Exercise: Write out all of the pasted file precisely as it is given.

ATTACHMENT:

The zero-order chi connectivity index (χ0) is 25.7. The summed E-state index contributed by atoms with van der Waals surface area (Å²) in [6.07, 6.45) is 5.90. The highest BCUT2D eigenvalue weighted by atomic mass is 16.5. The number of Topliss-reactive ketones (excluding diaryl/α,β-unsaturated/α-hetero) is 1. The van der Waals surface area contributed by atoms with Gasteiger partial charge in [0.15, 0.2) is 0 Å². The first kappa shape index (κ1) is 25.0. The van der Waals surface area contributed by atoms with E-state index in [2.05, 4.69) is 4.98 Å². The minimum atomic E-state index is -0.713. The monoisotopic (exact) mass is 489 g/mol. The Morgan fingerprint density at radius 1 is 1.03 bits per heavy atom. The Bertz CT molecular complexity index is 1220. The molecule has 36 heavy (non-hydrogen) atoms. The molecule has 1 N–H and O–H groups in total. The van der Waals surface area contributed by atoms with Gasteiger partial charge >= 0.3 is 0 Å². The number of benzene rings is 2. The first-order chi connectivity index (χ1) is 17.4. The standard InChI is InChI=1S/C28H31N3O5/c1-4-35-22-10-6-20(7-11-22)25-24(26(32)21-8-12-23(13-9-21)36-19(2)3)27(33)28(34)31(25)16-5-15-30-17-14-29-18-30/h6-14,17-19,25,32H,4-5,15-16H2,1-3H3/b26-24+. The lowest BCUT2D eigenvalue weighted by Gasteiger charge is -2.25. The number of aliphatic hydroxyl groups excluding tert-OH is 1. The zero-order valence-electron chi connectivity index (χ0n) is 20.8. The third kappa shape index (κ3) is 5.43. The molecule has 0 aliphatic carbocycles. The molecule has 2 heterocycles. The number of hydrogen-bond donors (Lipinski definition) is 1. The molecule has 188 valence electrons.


The zero-order chi connectivity index (χ0) is 25.7. The summed E-state index contributed by atoms with van der Waals surface area (Å²) in [6.07, 6.45) is 5.90. The highest BCUT2D eigenvalue weighted by atomic mass is 16.5. The number of Topliss-reactive ketones (excluding diaryl/α,β-unsaturated/α-hetero) is 1. The van der Waals surface area contributed by atoms with Gasteiger partial charge in [0.15, 0.2) is 0 Å². The first kappa shape index (κ1) is 25.0. The van der Waals surface area contributed by atoms with E-state index in [2.05, 4.69) is 4.98 Å². The minimum atomic E-state index is -0.713. The monoisotopic (exact) mass is 489 g/mol. The Morgan fingerprint density at radius 1 is 1.03 bits per heavy atom. The Bertz CT molecular complexity index is 1220. The molecule has 36 heavy (non-hydrogen) atoms. The molecule has 1 N–H and O–H groups in total. The van der Waals surface area contributed by atoms with Gasteiger partial charge >= 0.3 is 0 Å². The number of benzene rings is 2. The first-order chi connectivity index (χ1) is 17.4. The standard InChI is InChI=1S/C28H31N3O5/c1-4-35-22-10-6-20(7-11-22)25-24(26(32)21-8-12-23(13-9-21)36-19(2)3)27(33)28(34)31(25)16-5-15-30-17-14-29-18-30/h6-14,17-19,25,32H,4-5,15-16H2,1-3H3/b26-24+. The lowest BCUT2D eigenvalue weighted by Gasteiger charge is -2.25. The number of aliphatic hydroxyl groups excluding tert-OH is 1. The zero-order valence-electron chi connectivity index (χ0n) is 20.8. The third kappa shape index (κ3) is 5.43. The molecule has 0 aliphatic carbocycles. The molecule has 2 heterocycles. The number of hydrogen-bond donors (Lipinski definition) is 1. The molecule has 188 valence electrons.